In a country that presumes to be getting better at safety for women, there remains a lot of work to do culturally and legislatively.
After multiple murders of young women in Iowa and countless more cases of sexual violence and harassment, government efforts have stalled to take new action or even reauthorize current law such as the Violence Against Women Act.
Both issues merit their own attention and discussion.
Fighting violence against women at home
Just a few weeks ago in Illinois, a 19-year-old woman with the rest of her college career and her whole life ahead of her was allegedly sexually assaulted and murdered in a parking garage on the University of Illinois – Chicago campus.
Ruth George just wanted to get home safely after her professional co-ed fraternity semi-formal. She took a Lyft ride with a friend back to the campus parking garage in which she had left her car early the morning of Nov. 23. Women are accustomed to staying with their fellow female friends on walks home at night until their safety can be guaranteed. She was almost safely inside her car.
But then a man decided he was entitled to an interaction with her. She looked good — surely, not for him, but she was pretty nonetheless. Prosecutors allege that her accused murderer, George Thurman, told authorities he grew frustrated when George ignored his catcalls as she tried to return to her car. She likely didn’t want to become an object of male affection; if she was interested, she would have returned his advances.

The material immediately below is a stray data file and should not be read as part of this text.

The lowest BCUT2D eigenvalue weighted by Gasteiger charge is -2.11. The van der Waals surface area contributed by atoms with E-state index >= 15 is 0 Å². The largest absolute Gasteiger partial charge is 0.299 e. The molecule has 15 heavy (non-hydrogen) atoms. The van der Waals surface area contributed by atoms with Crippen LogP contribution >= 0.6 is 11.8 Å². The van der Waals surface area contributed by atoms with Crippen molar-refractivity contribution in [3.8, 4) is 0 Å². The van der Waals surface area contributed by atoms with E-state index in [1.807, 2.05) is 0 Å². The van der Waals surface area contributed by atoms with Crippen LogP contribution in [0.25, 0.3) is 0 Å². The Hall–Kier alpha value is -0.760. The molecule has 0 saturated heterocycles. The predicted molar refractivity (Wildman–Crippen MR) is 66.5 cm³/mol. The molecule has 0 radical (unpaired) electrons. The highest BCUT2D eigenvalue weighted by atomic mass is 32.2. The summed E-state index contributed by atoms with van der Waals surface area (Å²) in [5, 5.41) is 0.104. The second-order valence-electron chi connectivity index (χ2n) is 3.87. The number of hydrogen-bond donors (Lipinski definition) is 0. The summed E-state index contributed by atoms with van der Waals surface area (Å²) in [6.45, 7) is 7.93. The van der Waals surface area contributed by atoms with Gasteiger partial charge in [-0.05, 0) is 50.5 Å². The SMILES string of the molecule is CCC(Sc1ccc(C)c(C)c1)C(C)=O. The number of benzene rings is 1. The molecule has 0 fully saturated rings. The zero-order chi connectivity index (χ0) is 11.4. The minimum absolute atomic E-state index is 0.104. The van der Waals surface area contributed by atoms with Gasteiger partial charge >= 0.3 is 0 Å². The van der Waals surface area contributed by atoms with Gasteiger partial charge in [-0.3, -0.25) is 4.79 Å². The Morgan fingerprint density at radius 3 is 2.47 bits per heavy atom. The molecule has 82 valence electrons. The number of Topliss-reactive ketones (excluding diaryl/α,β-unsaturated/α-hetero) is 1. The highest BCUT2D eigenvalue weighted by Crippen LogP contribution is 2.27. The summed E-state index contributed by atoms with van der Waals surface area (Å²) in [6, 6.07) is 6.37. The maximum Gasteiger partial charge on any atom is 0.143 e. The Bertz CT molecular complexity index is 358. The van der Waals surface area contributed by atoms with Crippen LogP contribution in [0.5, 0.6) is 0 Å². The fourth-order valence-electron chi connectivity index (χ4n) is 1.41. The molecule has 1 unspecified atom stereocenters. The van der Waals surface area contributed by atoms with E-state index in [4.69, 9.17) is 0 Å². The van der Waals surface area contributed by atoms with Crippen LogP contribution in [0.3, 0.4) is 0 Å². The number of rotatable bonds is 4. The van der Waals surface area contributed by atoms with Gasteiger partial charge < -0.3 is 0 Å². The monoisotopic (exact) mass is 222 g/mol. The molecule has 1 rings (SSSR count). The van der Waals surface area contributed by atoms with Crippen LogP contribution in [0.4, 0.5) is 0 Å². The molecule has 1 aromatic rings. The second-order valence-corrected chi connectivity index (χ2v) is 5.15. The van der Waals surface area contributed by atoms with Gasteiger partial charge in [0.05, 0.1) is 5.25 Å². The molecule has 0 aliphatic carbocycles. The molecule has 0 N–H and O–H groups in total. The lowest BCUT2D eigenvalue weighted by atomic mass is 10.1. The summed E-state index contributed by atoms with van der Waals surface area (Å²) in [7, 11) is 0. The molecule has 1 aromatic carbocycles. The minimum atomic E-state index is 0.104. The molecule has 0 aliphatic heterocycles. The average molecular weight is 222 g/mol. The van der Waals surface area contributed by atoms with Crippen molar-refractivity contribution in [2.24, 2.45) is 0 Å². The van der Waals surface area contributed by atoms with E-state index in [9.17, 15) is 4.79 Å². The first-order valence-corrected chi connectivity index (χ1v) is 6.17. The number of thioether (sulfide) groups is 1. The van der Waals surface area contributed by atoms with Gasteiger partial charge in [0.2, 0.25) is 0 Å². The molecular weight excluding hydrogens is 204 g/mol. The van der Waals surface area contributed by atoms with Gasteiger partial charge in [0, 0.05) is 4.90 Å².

When men ignore female attention, it’s humiliating; when women ignore a man’s advances — as George’s tragic death shows — it can be deadly.
Iowa college students have endured such tragedies because of gender-based violence on our own campuses. In August 2018, suspect Cristhian Bahena Rivera told authorities that he followed University of Iowa student Mollie Tibbetts while she was on a run in Brooklyn, Iowa, because he thought she was “hot.”
Iowa State University also coped with the stabbing of golfer Celia Baroquín-Arozamena, which led to similar devastation in the Cyclone community.
Fighting violence against women in Washington
Of course, it’s not enough to point stories close to us and offer condolences. But fighting violence against women doesn’t end in our homes and communities. The fight must also be made by our governments, and tangible action must be taken.
The Violence Against Women Reauthorization Act has been held up in Congress for the past several weeks, largely because of the efforts of Sen. Joni Ernst, R-Iowa.
Ernst has argued that the version of the bill passed by House Democrats is not sufficiently bipartisan and would not pass the Republican-held Senate. The main objections revolve around details concerning gun rights for convicted abusers and LGBTQ protections.
But ensuring protections shouldn’t have to be a bipartisan measure; it should be a cause legislators of all political stripes can get behind. With Ernst and Republicans’ hesitance to embrace protecting women, they endanger the very women they claim to care about.
If we are going to build a country that actually protects women, we must make the choice to create meaningful change.
Editorials reflect the majority opinion of the DI Editorial Board and not the opinion of the Publisher, Student Publications Inc., or the University of Iowa.
Editorial board members are Marissa Payne, Brooklyn Draisey, Elijah Helton, and Jason O’Day.